When people, non-Americans, come to America, they come with a name that represents their identity. That identity contains a culture and a country. Only after living in America for a period of time do they seek to change identity if it means a positive benefit for them. The same is true for their language and accents; if it means a positive change, then they change. With African Americans the situation is different in that they never had a choice to decide on whether to change or not. They were stuck with negro, colored, and black. None of these terms are appropriate because they lack the element of identifying a cultural or country. Black and negro are the same term, only one is English the other is Latin. Black is a color, not a culture or a country. Because the term white has been used as the opposite of the term black in America and usually followed by the term race, a definite social and historical association is placed along side both words. The framers of the Constitution chose not to make a distinction among slaves since all slaves were defined as negro or black. The association of both terms suggests the society-created values of white superiority and black inferiority. Although both values have been declared bogus, they nonetheless remain part of the language landscape. The only way to remove them is to stop using them. If the African Americans stopped using the term black, then society would be compelled to change their perceptions because to negative associations with the term black would be absent. European Americans would, in time, understand the ineffectiveness of the terms white and Caucasian in discerning a cultural or ancestral identity.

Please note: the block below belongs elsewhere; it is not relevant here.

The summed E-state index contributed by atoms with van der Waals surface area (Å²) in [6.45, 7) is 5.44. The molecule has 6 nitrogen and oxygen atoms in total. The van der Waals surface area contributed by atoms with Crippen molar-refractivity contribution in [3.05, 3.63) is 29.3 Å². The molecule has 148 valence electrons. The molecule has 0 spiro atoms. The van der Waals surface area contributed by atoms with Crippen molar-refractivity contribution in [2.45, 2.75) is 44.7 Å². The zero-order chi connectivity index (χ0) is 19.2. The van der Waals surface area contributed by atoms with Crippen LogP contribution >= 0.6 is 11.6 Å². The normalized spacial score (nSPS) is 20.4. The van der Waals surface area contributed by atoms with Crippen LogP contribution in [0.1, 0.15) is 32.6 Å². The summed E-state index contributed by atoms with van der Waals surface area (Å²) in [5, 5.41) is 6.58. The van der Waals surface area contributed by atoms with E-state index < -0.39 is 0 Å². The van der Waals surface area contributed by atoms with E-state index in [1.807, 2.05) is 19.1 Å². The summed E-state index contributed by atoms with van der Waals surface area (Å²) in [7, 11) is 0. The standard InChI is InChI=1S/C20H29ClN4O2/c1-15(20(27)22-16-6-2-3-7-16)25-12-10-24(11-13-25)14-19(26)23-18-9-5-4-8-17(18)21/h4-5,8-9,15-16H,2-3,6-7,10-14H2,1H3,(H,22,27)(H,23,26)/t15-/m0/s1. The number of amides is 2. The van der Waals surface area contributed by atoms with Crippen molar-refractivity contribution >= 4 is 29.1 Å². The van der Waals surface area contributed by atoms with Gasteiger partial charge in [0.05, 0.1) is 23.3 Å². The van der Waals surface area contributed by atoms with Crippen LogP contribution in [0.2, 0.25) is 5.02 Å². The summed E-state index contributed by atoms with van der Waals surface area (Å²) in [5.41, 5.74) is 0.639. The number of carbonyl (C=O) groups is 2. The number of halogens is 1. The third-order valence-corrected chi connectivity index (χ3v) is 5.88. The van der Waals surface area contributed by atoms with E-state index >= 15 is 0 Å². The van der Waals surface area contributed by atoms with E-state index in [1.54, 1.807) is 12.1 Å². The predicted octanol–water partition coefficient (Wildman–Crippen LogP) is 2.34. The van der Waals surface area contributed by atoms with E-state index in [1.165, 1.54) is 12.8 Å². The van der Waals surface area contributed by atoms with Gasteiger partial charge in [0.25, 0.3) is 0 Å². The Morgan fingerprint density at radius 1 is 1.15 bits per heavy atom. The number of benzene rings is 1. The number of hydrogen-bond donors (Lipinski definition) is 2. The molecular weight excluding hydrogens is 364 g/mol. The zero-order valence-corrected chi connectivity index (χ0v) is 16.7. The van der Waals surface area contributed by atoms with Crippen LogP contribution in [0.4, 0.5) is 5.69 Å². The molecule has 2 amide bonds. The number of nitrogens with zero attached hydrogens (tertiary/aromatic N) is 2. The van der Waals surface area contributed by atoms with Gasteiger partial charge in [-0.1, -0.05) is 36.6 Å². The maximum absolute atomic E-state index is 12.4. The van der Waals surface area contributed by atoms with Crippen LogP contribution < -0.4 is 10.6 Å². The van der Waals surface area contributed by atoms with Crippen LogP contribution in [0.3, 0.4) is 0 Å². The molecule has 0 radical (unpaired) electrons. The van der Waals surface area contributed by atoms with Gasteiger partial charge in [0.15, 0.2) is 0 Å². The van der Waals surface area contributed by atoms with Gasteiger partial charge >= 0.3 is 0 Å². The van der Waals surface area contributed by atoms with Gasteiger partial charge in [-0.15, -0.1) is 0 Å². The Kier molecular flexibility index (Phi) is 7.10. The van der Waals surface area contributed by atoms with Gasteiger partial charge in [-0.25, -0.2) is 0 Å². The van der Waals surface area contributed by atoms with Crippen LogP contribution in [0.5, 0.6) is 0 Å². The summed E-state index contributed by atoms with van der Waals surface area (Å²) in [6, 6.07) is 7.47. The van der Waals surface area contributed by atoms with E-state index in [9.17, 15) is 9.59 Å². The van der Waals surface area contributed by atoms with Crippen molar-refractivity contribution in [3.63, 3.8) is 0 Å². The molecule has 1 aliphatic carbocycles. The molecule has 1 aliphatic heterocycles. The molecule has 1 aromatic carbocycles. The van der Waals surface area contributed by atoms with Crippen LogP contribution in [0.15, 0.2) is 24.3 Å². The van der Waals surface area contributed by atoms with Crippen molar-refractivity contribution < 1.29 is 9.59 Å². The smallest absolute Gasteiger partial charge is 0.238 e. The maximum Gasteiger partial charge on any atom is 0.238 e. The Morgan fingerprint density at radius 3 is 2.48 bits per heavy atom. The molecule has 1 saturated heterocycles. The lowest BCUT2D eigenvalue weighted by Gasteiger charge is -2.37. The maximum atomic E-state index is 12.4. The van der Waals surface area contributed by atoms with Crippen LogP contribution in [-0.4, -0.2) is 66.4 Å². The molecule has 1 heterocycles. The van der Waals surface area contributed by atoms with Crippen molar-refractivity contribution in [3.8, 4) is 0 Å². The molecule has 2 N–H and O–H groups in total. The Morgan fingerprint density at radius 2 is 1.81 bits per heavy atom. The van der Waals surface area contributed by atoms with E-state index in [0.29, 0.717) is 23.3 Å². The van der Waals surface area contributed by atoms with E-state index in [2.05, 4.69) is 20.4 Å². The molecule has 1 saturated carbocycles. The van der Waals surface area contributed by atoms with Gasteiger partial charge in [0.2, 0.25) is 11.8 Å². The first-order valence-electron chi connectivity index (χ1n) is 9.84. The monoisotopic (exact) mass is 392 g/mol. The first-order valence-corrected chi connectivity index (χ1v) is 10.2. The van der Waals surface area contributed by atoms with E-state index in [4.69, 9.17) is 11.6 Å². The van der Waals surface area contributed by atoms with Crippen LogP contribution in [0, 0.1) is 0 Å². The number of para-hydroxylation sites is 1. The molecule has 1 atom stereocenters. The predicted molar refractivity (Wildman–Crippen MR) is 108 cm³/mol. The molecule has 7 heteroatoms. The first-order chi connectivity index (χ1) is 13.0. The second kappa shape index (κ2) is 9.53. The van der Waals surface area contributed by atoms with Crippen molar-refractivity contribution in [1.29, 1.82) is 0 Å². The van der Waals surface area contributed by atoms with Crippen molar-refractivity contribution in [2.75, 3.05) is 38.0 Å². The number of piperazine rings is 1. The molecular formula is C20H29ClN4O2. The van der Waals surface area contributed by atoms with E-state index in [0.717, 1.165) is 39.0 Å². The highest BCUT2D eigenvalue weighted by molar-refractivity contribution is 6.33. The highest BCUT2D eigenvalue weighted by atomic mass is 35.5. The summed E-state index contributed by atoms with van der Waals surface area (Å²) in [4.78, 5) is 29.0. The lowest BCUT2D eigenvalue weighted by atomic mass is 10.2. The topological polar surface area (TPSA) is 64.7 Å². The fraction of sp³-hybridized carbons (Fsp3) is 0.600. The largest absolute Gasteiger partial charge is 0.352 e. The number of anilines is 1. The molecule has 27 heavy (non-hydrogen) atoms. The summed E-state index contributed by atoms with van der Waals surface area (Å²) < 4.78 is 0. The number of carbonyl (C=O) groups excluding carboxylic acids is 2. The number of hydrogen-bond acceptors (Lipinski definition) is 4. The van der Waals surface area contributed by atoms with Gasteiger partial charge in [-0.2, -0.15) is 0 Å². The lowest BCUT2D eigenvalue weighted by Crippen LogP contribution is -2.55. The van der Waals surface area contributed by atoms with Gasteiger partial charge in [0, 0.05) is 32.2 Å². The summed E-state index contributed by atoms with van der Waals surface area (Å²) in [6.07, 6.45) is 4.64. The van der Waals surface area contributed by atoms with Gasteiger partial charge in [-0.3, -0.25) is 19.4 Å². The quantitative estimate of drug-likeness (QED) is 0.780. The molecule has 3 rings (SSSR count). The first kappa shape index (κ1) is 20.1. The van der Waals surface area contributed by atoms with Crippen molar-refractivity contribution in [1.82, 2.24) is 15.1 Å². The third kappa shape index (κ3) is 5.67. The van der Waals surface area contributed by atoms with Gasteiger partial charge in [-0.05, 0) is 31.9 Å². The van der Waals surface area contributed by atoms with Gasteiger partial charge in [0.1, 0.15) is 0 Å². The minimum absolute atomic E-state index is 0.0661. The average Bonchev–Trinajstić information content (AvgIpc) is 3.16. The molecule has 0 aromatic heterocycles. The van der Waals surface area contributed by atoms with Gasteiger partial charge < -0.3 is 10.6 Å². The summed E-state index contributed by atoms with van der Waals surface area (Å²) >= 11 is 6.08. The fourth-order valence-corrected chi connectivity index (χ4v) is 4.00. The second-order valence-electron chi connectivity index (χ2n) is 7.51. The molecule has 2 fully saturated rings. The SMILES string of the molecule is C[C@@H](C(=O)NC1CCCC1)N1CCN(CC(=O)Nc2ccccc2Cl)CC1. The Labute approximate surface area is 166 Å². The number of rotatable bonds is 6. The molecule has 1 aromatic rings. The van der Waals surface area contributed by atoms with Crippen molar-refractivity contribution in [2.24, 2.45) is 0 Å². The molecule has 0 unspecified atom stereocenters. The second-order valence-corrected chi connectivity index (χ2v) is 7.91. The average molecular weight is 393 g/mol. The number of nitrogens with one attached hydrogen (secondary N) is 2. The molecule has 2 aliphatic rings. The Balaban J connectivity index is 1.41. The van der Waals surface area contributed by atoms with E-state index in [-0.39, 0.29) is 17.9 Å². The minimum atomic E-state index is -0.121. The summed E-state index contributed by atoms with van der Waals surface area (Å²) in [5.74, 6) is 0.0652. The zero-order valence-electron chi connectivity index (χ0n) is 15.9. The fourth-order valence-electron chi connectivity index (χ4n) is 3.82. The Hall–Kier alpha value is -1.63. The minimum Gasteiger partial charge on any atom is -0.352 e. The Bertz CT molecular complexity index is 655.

For the African American to experience any semblance of growth and change they must recognize the fact that the term black is like a shackle that holds them in bondage. Like Kunta Kinte, they must come to realize the positive cultural value in the term African American and embrace it. Not all Americans with black complexions have the unique historical experience as does the African Americans. As a minority group, African Americans have made more positive contributions to their country and the world than any country or culture with a non-European majority. So what’s not to embrace about being African American? In addition, if one wishes not to be identified as African American, he or she is free to be whatever he or she wants to be. But black is not equal to African American. To many African Americans parting with the term black would be difficult because of the social and historical significance it holds. However, once they realize that the term is a carry-over from the system of American slavery and that its value is negative to all but them, the change will come. After all, black does not identify a person, cultural or country, just a color. The irony of it all is that almost everyone accepted it as a valid term with out question.